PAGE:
When I was returning home from a place of worship where I held a healing course in February 2003, in the corner of the building next to my parked car crouched an angelically beautiful pigeon. Unlike the typical town pigeons tending to be of various shades of grey, his feathers were glittering silver blue and violet with snow white patches. One of the wings hung lifelessly off the young bird’s body without showing a sign of obvious damage. Resigned, he let me handle him. I asked my Spirit Guide, whether the bird can be healed, and Lysseus told me that I will be able to heal him.

I named the handsome bird "Aramis" and a spare cloak room in the house became his retreat for the next four months during which he healed. I introduced Aramis to other animals in the household, and was taking him into the garden once or twice a day, to keep him stimulated and as happy as possible. When in about 10 weeks’ time Aramis started flapping his wings, I took him to a local vet who found that the pigeon had a broken shoulder which could not have been surgically mended. The vet advised to cut the bird’s feathers short on the wings, and keep it as a pet that does not fly. Two weeks later, when Aramis started flying, I took him to Bristol, to Dr Hamish Denny, a top orthopaedic veterinary surgeon, and this is the X-ray that Dr Denny took:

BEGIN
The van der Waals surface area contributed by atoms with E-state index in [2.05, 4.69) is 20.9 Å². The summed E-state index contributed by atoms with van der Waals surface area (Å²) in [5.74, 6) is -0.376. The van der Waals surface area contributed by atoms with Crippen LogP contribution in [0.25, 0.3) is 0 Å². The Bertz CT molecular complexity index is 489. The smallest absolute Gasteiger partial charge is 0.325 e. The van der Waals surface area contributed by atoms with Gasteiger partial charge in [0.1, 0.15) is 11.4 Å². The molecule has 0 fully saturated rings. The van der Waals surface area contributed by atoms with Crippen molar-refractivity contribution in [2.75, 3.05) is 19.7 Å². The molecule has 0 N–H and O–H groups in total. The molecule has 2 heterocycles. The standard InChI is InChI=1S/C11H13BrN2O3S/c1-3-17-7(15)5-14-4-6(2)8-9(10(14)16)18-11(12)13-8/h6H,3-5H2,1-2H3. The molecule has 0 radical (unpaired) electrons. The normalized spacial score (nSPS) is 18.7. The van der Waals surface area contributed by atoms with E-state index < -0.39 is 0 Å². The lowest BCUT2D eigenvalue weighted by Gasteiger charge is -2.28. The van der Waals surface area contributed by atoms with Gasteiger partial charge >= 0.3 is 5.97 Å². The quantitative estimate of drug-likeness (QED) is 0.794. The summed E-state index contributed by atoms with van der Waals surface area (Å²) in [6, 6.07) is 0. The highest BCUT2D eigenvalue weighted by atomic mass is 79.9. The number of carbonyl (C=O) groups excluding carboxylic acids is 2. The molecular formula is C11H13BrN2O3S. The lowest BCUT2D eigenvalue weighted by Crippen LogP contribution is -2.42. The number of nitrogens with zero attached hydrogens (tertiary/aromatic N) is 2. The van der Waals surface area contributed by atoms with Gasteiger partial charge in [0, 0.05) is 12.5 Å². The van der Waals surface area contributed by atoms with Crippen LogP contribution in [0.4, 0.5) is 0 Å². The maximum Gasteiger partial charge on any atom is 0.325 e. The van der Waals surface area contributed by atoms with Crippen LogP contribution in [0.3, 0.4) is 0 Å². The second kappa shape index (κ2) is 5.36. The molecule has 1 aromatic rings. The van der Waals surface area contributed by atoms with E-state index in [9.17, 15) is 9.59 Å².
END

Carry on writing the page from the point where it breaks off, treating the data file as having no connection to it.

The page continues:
Dr Denny called the result "an absolutely wonderful example of healing by nature".

The pigeon's body developed a new re-connection to the humerus, shown on the picture as the "V" shaped intense white mass bridging the gap between the shoulder and the wing. The shattered particles in the centre of the radius, the thin long bone on the left, have also re-formed. In those days Aramis already spent most of his time on the window. Another month later, when a throng of pigeons flew high over the house, Aramis’ old instincts got the better of him, and he joined them. I watched his ascent into the sky, but after a few moments he established full balance in flight, and became unrecognizable from the other birds.

During his healing, Lysseus advised three times a day on the nutrition the bird needed in order for his body to repair. Small amounts of a quality calcium formula, as overdosing with calcium could kill a bird, with added magnesium and boron, mixed into peanut butter, complemented Aramis’ daily diet of purest organic seeds.

There is a charming innocence in all birds, but if Aramis’ appearance was an indication of the beauty of his Soul, and if he had to return to the way of life into which he was born then, I hope, he eventually went to some beautiful garden in another World, one in which all birds are loved and safe.

Aramis was one of three injured pigeons I came across in Cheltenham in 2003 – 2005. In each case it was in the same area of the town, and the injury was the result of a heavy impact on a part of the pigeon’s body. The incident I witnessed not long after Aramis left, offered some clues.

I faced the road intending to cross the North Street, when a youth on a moped steered straight at a pigeon trying to move out of the way, and I got the young man’s grin and jeer as he scored over the bird that made two or three summersaults in the air before falling to the gutter. Begging Lysseus to receive him, I looked into the bird’s eyes, while blood seeped through his feathers and he continued gasping for breath, before he died at my feet. This bird was not, but could have been Aramis. The incident happened in broad daylight. No-one else paid it attention.